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coaching needed

By Diogenes (articles ) | Jul 12, 2006

The Los Angeles Tidings urges us to "Know the Five Steps to Protect God's Children." That sounds as if the well-being of children were more to the fore than, say, minimizing Archdiocesan liability. So check out Step Three:

All adults should be coached on the importance of not being alone with a child in a secluded area, such as a closed room or in an area that cannot be readily viewed by others.

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  • Posted by: Eleazar - Jul. 17, 2006 7:54 AM ET USA

    Spot on Coco! I’m still waiting (after more than a year) for my Virtus instructor to get back to me with the number of child sexual molestations perpetrated by laypersons in connection with their duties in the Catholic Church. The whole point of these programs is to drag the rest of us down into the gutter with the pedophiles and make us so suspicious of everyone that we don’t have the time or energy to check up on the real perpetrators.

  • Posted by: Coco - Jul. 14, 2006 6:30 PM ET USA

    Don't you get it? The priests ARE NOT the ones required to participate in this program--everyone else is. The priests are exempt, so there's no conflict with the confessional.

  • Posted by: Coco - Jul. 14, 2006 6:24 PM ET USA

    The danger is not Catholics seeing molesters in their fellow volunteers. We have Catholic bishops and priests who are CLEARLY gay--lisping, light-in-the-loafers, limp wristed, and if statistics bear out, often molesting our youth. If the gay contingent of the Catholic clergy can get you to buy into the idea that "it could be anyone" they are out of the limelight. This scandal did not happen because of the janitors, it happened because of gay priests. They are anesthetizing us to that.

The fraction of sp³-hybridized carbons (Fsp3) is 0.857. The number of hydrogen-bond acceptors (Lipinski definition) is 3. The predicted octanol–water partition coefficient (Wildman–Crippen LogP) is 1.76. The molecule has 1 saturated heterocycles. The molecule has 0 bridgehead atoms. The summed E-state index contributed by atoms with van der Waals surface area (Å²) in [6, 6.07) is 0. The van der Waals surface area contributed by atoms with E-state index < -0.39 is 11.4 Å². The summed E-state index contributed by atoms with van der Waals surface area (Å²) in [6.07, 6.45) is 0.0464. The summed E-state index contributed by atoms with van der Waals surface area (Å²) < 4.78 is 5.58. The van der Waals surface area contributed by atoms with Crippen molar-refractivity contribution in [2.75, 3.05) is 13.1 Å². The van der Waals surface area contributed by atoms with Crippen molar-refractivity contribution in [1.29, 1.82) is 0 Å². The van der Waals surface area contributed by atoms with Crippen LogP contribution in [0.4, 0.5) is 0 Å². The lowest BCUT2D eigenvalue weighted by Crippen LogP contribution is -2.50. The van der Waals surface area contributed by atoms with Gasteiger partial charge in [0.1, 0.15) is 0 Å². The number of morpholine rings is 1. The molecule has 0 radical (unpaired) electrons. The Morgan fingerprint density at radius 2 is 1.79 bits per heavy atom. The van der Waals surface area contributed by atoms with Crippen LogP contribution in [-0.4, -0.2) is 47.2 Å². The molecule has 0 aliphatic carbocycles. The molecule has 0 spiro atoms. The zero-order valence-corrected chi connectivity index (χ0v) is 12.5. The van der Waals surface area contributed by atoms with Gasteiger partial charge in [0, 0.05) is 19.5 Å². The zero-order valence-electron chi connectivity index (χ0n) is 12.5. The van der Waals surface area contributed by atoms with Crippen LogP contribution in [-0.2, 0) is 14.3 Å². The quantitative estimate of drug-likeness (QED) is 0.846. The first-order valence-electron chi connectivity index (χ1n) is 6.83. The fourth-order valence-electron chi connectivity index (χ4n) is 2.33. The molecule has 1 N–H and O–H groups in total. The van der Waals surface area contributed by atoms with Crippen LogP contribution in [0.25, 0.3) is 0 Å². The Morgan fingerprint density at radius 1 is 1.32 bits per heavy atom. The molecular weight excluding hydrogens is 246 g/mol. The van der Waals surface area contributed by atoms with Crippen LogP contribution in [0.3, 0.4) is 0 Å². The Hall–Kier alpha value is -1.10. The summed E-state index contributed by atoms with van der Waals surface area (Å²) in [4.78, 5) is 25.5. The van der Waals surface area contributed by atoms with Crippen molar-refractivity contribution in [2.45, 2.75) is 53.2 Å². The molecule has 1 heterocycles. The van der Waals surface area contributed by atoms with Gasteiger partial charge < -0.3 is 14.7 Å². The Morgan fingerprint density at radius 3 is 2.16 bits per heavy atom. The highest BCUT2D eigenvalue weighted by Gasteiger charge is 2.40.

• Posted by: Moneo - Jul. 13, 2006 5:10 PM ET USA

    Good point Gregory. It's what a friend of mine refers to as "la mirada sucia", or "the filthy gaze". We have all to a large extent become so accustomed to hearing and seeing filth, that we begin to see it even where it isn't. Another example is when we suspect any unmarried, middle-aged man of being a homosexual, especially if he isn't at least boasting of fornication. Could be part of the "cover your butts" strategy too. Put everybody in the same boat with them and they can hide more easily.

  • Posted by: - Jul. 13, 2006 4:04 PM ET USA

    The so-called "reconciliation rooms" should be converted into traditional confessionals with fixed screens between penitent and priest. This is for the protection of the confessor as well as to allow the penitent his right to go to confession anonymously. In parishes in L.A. and elsewhere, this right, afforded by canon law, is completely disregarded. The "glass door" solution is inadequate. What happens when it's just the priest and the penitent left in the church and there is no left watching?

  • Posted by: Laity1 - Jul. 13, 2006 4:00 PM ET USA